Cullen wary of for­mer Le­in­ster star Dempsey’s in­put to Bath think-tank

For­mer Le­in­ster stal­wart the ideal man to pro­vide the inside track on cham­pi­ons

The Irish Times - Monday - Sport - - Front Page - Gavin Cum­miskey

Leo Cullen made it abun­dantly clear, af­ter Le­in­ster’s gifted sec­ond-string de­stroyed Bernard Jack­man’s Dragons 59-10 at Rod­ney Pa­rade, that a fa­mil­iar fig­ure will be plot­ting their down­fall at The Rec next Satur­day.

“[Bath] have a coach in Gir­van Dempsey who knows us very well which is al­ways dan­ger­ous,” said Cullen.

“Gir­van has worked very closely with us over a num­ber of years and I’m sure he’ll have built him­self up for this game. He’s so metic­u­lous in his prepa­ra­tion, he’s been amaz­ing in de­vel­op­ing some of the younger guys you see out there to­day and the work he’s put in through the academy has been bril­liant.

“We’ve def­i­nitely seen some fa­mil­iar traits in their play­ing style so it should be a great match.”

Fe­lipe Con­tepomi, Dempsey’s re­place­ment as Le­in­ster backs coach, will have other ideas.

The prov­ince’s phe­nom­e­nal squad depth cur­rently rises above any other rugby nar­ra­tive.

The Dragons, with their Welsh con­tin­gent re­turned, were clin­i­cally and re­peat­edly sliced open on Satur­day evening.

Bonus point

Of those who fea­tured for Ire­land in Novem­ber, only Ross Byrne and An­drew Porter reap­peared as Le­in­ster ac­cu­mu­lated four bonus-point wins from four games, three away from home, dur­ing the in­ter­na­tional win­dow.

“Conor O’Brien gave us re­ally good go-for­ward in the mid­dle of the field and Ross Byrne con­trolled the game well with a cou­ple of good kicks for Dave Kear­ney’s tries,” Cullen con­tin­ued.

“This group has worked in­cred­i­bly hard in this block. To get four wins sets us up well in the league and there’ll be some in­ter­est­ing se­lec­tion dis­cus­sions with a dif­fer­ent fo­cus next week against Bath.”

Num­ber eight de­mands a pro­longed de­bate as Max Dee­gan and Cae­lan Doris are both push­ing hard to start.

Same goes for Scott Fardy. The undis­puted leader when Rhys Rud­dock and Johnny Sex­ton are ab­sent, Fardy’s re­cent hero­ics are sim­i­lar to his ex­ploits when the Wal­la­bies reached the 2015 World Cup fi­nal.

Man of the match in Rod­ney Pa­rade, he was even bet­ter against the Ospreys last week, the 34-year-old will prob­a­bly drop to the bench as Devin Toner and James Ryan cur­rently boast the high­est stan­dard of sec­ondrow play in the world.

Im­prove

Rud­dock and Josh van der Flier are also slated to re­turn as the flankers aim to im­prove their Ire­land se­lec­tion prospects be­fore the Six Na­tions.

Seán O’Brien (arm surgery), Jack Co­nan (AC joint) and Dan Leavy (neck) re­main listed as in­jured.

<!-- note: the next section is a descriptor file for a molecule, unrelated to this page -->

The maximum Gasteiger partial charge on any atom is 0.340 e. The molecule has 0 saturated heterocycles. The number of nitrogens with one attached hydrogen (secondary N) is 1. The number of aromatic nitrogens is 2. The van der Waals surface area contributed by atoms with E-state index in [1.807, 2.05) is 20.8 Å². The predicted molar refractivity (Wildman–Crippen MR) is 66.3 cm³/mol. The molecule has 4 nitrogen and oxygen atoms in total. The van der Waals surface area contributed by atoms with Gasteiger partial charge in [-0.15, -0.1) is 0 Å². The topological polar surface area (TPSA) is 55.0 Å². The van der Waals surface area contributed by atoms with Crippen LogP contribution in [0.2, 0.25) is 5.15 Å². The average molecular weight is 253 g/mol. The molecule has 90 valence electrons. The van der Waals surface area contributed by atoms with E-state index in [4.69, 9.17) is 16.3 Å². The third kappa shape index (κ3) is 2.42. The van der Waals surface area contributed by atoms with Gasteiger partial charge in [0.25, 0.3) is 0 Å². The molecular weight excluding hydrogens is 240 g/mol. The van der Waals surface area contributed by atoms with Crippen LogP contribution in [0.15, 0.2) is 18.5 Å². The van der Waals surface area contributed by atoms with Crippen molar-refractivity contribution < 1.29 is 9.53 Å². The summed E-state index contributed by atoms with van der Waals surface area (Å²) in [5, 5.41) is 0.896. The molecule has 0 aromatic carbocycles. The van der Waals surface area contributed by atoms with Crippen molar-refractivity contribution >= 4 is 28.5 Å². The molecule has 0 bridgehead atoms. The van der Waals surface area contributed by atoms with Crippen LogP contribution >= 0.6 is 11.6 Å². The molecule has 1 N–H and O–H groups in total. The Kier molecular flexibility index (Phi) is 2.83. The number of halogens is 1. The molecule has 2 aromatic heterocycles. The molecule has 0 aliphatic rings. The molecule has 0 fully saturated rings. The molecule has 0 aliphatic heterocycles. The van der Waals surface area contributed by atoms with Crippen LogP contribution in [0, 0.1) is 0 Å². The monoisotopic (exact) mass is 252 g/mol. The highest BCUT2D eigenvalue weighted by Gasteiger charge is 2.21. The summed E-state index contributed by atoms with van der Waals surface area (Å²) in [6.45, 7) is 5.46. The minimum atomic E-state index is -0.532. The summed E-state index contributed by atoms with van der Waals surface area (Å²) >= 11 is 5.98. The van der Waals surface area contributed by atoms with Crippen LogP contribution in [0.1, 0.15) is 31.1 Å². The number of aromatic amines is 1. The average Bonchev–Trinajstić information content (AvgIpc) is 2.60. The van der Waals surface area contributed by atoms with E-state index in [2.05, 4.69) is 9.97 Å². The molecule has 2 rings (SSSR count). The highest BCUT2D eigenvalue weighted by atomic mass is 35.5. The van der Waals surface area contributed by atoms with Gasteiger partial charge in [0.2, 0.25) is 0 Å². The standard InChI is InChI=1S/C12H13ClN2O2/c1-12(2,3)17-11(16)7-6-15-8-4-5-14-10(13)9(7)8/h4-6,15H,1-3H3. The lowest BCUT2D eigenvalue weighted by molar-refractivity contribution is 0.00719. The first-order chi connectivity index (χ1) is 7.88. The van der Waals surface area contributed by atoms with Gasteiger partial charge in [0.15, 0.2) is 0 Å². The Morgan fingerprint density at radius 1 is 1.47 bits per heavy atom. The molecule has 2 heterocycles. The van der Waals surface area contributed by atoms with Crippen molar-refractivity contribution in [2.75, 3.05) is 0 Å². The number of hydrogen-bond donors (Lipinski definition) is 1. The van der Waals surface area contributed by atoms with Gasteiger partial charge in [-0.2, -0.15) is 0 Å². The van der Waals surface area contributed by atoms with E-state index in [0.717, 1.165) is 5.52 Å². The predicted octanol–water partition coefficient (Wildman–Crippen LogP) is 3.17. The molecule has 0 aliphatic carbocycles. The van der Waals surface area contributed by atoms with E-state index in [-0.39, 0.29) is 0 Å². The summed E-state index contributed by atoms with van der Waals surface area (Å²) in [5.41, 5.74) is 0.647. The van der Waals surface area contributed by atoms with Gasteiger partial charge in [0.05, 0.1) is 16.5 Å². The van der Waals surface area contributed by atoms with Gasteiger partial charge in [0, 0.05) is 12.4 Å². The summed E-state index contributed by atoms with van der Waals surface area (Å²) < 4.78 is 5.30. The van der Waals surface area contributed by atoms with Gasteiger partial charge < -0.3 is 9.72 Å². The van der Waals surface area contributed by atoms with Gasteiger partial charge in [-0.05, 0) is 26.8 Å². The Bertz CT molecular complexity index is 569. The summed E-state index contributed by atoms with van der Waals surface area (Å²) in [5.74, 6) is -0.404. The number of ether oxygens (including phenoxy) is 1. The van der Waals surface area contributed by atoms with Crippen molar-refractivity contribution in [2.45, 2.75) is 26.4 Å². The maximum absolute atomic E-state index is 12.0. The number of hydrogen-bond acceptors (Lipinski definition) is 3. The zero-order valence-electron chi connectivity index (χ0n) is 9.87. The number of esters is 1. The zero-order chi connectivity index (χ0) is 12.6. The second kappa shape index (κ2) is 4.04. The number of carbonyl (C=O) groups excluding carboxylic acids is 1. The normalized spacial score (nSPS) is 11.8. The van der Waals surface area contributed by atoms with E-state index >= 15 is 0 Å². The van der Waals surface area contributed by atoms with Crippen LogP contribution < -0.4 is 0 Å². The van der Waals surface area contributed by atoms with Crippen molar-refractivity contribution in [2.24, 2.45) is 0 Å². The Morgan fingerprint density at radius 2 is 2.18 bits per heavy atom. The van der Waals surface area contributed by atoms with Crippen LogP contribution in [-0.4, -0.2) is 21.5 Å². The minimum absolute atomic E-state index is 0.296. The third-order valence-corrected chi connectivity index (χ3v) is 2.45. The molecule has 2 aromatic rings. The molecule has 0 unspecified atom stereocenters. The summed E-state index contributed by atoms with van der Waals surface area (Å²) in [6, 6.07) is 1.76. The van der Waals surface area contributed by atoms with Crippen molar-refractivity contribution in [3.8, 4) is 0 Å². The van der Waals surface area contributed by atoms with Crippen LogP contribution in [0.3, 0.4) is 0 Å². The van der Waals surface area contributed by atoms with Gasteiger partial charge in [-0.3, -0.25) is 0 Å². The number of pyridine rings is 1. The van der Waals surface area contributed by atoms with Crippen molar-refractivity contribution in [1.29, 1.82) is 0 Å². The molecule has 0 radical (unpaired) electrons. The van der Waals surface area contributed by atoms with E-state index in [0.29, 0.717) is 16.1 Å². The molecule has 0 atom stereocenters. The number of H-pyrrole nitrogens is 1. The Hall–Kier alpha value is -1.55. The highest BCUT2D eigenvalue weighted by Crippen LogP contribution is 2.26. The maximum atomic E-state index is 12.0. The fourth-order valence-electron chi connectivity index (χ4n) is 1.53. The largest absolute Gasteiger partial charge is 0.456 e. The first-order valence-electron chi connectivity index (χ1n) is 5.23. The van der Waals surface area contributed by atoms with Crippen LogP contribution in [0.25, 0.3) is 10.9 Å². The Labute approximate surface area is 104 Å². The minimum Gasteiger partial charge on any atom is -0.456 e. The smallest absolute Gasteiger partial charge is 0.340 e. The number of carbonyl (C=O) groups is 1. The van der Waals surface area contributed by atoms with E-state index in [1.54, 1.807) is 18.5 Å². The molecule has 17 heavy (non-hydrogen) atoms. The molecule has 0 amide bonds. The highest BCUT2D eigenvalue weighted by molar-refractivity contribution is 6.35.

Re­cu­per­a­tion be­ing a key tenet within this Ir­ish sys­tem, the view that play­ers need a pro­vin­cial game be­fore Eu­ro­pean ac­tion re­sumes no longer ap­plies to Cullen’s Le­in­ster.

From the Ire­land side that de­feated the All Blacks on Novem­ber 17th, Rob Kear­ney, Johnny Sex­ton, Tadhg Fur­long, Devin Toner, James Ryan, van der Flier, Sean Cronin, Jack McGrath and pos­si­bly Jor­dan Larmour will reap­pear from a three week mini-break to tan­gle with Bath over suc­ces­sive Satur­days.

Needs-must

Else­where, re­turn­ing in­ter­na­tion­als in the Guin­ness Pro14 proved a case of needs-must with Rory Best and Ja­cob Stock­dale com­ing off the bench to se­cure vic­tory over Cardiff in Belfast while Peter O’Ma­hony and Keith Earls started Mun­ster’s 44-14 thump­ing of Ed­in­burgh in Cork on Fri­day.

Conor Mur­ray clocked 80 min­utes, to O’Ma­hony’s hour, as Mun­ster ran riot in front of na­tional coach Joe Sch­midt thanks to the try scor­ing ex­ploits of An­drew Con­way and fit again cen­tre Chris Far­rell.

Con­nacht, de­spite an im­pres­sive vic­tory over the Chee­tahs in South Africa that in­cluded a su­perb Tom Far­rell try, are suf­fer­ing the most from Novem­ber de­mands with Kieran Marmion out for three months fol­low­ing an­kle surgery while Bundee Aki has re­turned home to New Zealand to get mar­ried.

News, re­ports and re­ac­tion: pages 6&7

Tributes have been paid to well-known GAA ad­min­is­tra­tor Shea­mus Howlin from Wex­ford, who died on Satur­day af­ter a se­ri­ous ill­ness. A for­mer chair of the Le­in­ster Coun­cil, he ran for the pres­i­dency of the GAA in 2014 but lost out to Aod­hán Ó Fearghail and worked on a broad range of na­tional com­mit­tees.

At the time of the his death he was chair of the GAA’s In­sur­ance Com­mit­tee and had pre­vi­ously been head of the Over­seas De­vel­op­ment Com­mit­tee dur­ing Nickey Bren­nan’s pres­i­dency, 2006-09. He had also been chair of his own county, Wex­ford’s county com­mit­tee.

GAA pres­i­dent John Ho­ran said that Shea­mus Howlin had “over a distin­guished life­time of un­selfish ser­vice, epit­o­mised ev­ery­thing good about the As­so­ci­a­tion.”

Shea­mus Howlin ran for GAA pres­i­dency in 2014

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